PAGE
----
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The Final Confrontation: Japan’s Negotiations with the United States, 1941

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When I ask my students why Japan and the United States went to war in 1941, the answer I sometimes get is “because Japan attacked Pearl Harbor.” This is not a satisfactory answer, of course, and one of my tasks is to show why the war began. My own understanding of this problem has been enriched by a critical reading of Japan’s Road to the Pacific War, a series of translated selections, edited by James Morley, from a multi-volume study produced by the Japan Association on International Relations in the early 1960s. The Final Confrontation: Japan’s Negotiations with the United States, 1941 is the fifth and final volume of Japan’s Road to the Pacific War. The late Tsunoda Jun wrote the chapters for this volume. David A. Titus, the translator, provides an excellent thirty-page critical introduction.

Tsunoda draws from private papers of Japanese government officials, foreign ministry and military archives, records of the International Military Tribunal for the Far East, and interviews with important Japanese political and military leaders. His research on the American side is less exhaustive, however, and his analysis of American policies and motivations is weak. His treatment is detailed and strictly chronological, avoiding broad generalizations or analysis. Tsunoda’s approach emphasizes the role of individuals, and he gives us a vivid sense of the personalities of Japanese political and military leaders. Yet he provides little broader diplomatic or political context, and the legitimacy of Japan’s aims is never questioned.

The blurb on the book jacket is revealing. “Stripped of the Marxist slant that had characterized much [Japanese] historical writing on the subject, Tsunoda places the blame for Pearl Harbor and the subsequent Pacific War evenly on the United States and Japan.” The research team that produced the series had its own agenda, which was to exonerate Japan. Tsunoda, himself a minor participant in Japan’s New Order in Asia, sought to exculpate it. An officer in “an important training center devoted to Japan’s mission in Asia” (xvii), Tsunoda also served as an aide to Konoe Fumimaro, prime minister until October 1941. Tsunoda’s first-hand participation in the events colors his judgment. His sympathetic portrayal of Konoe and Tojo Hideki, for example, contrasts sharply with his treatment of Stanley Hornbeck of the State Department’s Far Eastern Division. Tsunoda faults Hornbeck for his “self-righteous moralism, prosecution-like judgments, and distrust of Japan,” and his lack of “sensitivity to or perception of the ever-changing power balance in the Far East . . .” (93–95). Hornbeck was sensitive to that ever-changing power balance, of course, and correctly attributed it to Japanese expansionism. Tsunoda does not recognize that Japanese-American relations were undone by Japan’s intransigence in China. According to briefing documents for a September, 1941 imperial conference, the Japanese Army General Staff believed that if Japan were to withdraw from China, “China will not heed what we say, and Japan will not be able to survive.” Moreover, if the Americans “do not accede to the conditions we have presented, we must take the view that they harbor designs to bring Japan to its knees; thus, it is clear that if we make concessions we will soon be put to their poisoned swords” (171). Tsunoda does not find remarkable the notion that Japan’s survival depended on aggression against China, and, as David Titus points out, Tsunoda “supports rather than questions” the mentality that allowed no concessions (xxx).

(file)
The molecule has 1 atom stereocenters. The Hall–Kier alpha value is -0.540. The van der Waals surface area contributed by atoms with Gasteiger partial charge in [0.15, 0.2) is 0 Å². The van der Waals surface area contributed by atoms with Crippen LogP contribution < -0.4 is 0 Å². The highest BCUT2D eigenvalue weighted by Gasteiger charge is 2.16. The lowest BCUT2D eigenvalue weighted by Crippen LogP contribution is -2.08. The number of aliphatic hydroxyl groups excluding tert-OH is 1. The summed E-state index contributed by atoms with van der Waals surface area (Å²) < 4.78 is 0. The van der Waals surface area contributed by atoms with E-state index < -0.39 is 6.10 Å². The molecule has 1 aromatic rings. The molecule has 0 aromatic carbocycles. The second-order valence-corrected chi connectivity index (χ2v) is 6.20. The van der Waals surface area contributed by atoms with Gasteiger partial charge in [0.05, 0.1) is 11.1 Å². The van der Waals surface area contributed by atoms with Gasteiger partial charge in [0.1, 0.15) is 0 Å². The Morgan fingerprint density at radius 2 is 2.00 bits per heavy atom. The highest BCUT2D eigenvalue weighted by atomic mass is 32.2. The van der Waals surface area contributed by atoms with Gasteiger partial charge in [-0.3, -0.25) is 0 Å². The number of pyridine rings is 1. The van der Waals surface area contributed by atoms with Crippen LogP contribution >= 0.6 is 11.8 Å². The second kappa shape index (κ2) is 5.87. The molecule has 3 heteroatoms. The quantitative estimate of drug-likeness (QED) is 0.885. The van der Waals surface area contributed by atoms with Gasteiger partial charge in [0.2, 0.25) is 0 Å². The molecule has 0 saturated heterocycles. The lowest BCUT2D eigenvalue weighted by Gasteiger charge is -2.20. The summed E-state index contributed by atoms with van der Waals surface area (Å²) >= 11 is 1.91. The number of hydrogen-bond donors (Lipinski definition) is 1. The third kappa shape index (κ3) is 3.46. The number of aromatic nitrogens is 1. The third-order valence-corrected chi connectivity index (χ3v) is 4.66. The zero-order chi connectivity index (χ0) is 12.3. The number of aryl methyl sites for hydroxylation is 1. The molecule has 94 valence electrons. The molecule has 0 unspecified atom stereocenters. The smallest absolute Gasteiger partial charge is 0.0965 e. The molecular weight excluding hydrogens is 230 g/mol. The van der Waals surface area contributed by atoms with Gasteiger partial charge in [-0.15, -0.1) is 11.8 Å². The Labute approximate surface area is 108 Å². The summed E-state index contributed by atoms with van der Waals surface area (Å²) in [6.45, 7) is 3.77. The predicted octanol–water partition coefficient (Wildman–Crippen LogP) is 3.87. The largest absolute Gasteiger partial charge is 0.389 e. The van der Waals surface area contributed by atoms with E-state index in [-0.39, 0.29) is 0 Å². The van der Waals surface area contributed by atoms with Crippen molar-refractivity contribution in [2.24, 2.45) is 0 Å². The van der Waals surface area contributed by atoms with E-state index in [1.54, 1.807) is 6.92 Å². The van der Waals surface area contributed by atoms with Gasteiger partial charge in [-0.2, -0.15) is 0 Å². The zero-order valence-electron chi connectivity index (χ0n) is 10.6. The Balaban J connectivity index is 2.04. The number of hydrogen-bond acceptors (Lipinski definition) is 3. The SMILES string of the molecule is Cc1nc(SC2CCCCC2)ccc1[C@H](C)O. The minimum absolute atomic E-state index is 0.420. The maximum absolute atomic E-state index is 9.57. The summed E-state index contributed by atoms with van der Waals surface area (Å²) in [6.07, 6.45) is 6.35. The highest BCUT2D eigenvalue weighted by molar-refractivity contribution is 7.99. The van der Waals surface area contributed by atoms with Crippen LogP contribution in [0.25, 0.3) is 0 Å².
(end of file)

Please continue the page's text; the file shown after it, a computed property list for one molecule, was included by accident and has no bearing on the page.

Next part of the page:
In his treatment of American policy, Tsunoda misrepresents Secretary of State Cordell Hull’s November 1941 draft proposal to Japan as “virtually an ultimatum,” (314) intended to provoke war. “Extreme patience” on Hitler’s part (347) had forestalled war between the United States and Germany, Tsunoda claims, so the United States had to provoke a war with Japan in order to enter the European War. Tsunoda draws upon reliable American diplomatic historians, including Robert Bulow, Herbert Feis, and William Langer. But he also cites, and appears to draw his interpretation from, the anti-Roosevelt polemicist Charles Beard and Harry Elmer Barnes, an apologist for Nazi Germany, uncritically accepting their Pearl Harbor conspiracy theories.

Yet The Final Confrontation has great value to those of us teaching this subject. It is based on a wealth of Japanese primary sources (evidence that actually undermines Tsunoda’s analysis), and provides one influential Japanese perspective to the events leading to Pearl Harbor. It can be used as well as an exercise in critically reading secondary scholarship.